Bedouin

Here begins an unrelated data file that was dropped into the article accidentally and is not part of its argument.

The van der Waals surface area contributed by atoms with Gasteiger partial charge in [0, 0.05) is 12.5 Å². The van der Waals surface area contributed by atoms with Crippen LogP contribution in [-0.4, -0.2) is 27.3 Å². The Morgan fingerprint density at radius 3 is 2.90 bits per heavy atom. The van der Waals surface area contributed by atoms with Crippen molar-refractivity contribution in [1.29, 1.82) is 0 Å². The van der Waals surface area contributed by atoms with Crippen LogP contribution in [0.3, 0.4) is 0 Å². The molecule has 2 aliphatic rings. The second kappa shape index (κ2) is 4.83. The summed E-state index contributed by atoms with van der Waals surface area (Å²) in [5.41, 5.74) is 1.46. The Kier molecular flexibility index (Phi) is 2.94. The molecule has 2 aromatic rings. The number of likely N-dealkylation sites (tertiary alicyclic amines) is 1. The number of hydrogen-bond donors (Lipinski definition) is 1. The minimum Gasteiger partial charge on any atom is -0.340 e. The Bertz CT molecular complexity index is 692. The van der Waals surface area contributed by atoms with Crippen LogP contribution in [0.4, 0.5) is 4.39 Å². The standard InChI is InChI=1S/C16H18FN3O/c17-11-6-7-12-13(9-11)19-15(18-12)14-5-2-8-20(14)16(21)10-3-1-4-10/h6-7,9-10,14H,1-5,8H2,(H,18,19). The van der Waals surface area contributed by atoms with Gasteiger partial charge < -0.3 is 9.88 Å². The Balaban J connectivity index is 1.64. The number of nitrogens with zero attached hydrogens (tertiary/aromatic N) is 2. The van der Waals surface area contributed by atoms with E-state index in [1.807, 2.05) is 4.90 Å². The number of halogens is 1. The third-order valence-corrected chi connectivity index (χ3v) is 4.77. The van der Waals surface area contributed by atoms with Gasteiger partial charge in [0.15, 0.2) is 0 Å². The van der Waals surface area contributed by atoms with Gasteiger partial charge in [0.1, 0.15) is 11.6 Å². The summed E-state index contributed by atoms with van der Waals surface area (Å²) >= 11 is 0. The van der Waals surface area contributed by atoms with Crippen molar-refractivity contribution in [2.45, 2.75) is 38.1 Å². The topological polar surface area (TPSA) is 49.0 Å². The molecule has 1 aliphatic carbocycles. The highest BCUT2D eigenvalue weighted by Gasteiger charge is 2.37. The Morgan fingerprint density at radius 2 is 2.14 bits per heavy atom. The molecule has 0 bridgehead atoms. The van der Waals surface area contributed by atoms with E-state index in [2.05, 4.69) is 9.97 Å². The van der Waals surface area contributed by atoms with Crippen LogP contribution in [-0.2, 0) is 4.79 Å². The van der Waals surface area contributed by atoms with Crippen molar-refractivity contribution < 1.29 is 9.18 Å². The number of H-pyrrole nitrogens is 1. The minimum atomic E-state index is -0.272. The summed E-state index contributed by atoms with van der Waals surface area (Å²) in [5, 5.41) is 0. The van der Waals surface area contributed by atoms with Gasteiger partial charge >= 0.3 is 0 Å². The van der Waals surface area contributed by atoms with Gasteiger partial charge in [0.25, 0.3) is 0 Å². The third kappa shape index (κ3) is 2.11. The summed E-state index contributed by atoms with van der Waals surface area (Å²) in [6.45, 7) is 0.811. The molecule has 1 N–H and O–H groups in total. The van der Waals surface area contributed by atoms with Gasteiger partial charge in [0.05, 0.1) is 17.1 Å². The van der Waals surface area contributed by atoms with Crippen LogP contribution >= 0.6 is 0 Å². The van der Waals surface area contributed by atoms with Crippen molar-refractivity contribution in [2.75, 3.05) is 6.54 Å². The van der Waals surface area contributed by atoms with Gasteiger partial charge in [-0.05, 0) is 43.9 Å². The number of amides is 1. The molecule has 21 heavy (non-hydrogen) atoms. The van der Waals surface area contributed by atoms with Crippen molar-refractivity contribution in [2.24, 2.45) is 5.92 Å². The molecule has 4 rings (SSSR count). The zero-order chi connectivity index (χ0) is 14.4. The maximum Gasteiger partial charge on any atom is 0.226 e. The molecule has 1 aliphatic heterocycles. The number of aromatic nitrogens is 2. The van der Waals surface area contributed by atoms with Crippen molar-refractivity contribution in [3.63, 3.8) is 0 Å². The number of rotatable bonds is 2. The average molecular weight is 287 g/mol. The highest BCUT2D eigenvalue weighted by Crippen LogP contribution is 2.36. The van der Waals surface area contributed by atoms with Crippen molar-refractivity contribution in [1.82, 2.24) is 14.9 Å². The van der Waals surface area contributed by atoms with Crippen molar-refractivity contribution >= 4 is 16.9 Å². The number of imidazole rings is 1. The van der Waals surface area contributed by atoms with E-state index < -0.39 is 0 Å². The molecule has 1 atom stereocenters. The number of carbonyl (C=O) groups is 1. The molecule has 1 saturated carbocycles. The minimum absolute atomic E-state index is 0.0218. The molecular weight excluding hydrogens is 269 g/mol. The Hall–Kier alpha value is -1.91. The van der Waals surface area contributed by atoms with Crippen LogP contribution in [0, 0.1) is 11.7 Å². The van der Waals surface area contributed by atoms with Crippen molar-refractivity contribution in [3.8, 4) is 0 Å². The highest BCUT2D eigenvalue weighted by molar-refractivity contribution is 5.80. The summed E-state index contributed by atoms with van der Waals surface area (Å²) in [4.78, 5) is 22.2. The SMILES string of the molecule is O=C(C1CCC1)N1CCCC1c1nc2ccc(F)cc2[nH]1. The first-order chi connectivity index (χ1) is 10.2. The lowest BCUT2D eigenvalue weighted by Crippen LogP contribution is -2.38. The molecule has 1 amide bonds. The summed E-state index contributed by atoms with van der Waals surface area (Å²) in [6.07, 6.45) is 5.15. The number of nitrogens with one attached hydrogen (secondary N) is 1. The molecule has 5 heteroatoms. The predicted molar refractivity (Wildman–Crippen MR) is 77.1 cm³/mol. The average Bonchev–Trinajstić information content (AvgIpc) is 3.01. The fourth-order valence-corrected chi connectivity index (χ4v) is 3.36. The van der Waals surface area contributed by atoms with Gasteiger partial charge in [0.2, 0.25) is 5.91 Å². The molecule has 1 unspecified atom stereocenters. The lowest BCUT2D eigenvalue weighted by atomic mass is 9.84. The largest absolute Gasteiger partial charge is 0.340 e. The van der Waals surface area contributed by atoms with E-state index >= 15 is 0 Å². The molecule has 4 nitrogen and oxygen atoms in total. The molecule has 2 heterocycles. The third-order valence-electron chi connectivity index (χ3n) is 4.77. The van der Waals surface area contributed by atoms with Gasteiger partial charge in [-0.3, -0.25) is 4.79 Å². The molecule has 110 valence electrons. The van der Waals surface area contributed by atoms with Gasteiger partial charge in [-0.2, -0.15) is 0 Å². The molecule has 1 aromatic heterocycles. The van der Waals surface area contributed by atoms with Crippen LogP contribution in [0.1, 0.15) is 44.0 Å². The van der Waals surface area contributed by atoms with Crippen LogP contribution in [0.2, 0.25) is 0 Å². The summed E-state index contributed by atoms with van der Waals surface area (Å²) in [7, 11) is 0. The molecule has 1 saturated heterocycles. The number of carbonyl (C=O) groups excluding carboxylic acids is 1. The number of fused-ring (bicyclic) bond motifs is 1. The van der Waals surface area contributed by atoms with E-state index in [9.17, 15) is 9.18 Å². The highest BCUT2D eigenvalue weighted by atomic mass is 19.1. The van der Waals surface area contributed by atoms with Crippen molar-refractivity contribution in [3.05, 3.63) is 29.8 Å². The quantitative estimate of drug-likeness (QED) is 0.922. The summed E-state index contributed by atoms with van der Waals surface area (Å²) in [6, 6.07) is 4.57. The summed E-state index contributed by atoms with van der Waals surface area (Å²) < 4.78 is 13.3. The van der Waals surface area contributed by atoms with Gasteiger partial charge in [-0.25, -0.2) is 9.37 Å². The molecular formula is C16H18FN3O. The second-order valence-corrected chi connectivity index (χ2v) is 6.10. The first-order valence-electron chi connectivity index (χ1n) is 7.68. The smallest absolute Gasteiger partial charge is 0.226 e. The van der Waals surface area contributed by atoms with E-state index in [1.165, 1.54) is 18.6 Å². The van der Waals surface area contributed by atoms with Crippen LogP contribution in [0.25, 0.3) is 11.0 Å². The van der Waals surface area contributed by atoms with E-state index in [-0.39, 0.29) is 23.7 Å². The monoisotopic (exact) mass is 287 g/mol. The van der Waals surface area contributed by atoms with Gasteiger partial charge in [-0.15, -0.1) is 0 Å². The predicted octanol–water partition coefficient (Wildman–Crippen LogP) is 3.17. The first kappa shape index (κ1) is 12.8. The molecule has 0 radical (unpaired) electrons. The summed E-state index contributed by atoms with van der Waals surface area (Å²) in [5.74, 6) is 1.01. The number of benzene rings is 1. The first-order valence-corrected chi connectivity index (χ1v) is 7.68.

Derived from the Arabic term "badawi" (Arabic for "desert-dweller"), Bedouin is a general name for Arab nomadic groups. There are Bedouin communities on both sides of the Green Line; predominantly in the Naqab/Negev desert, the South Hebron Hills, and the Jordan Valley. Once characterized by a nomadic and rural lifestyle, the Bedouins in Israel and the Occupied Palestinian Territories (OPT) have largely become sedentary as a result of Israeli government policies, which aimed to settle the Bedouin population in planned communities since the 1960’s. Two major disputes between the Bedouin communities and the State of Israel persist: land ownership—many Bedouin do not have ownership papers for the land on which they have traditionally lived—and unrecognized villages, which Israel does not consider legal and therefore does not provide infrastructure or services. Israel’s Bedouins are among the most impoverished and marginalized of Israeli citizens, and Bedouins both inside Israel and in the OPT face regularly face displacement and destruction of their villages. See "In Israel’s Desert, A Fight for Land," Ben Lynfield, The Christian Science Monitor, February 20, 2003; and "Negev Bedouins - Info Sheet," The Association for Civil Rights in Israel, February 5, 2009; and "From Al-Araqib to Susiya: Adalah Releases New Film for Nakba Day" by Adalah: The Legal Center for Arab Minority Rights in Israel, 2013.

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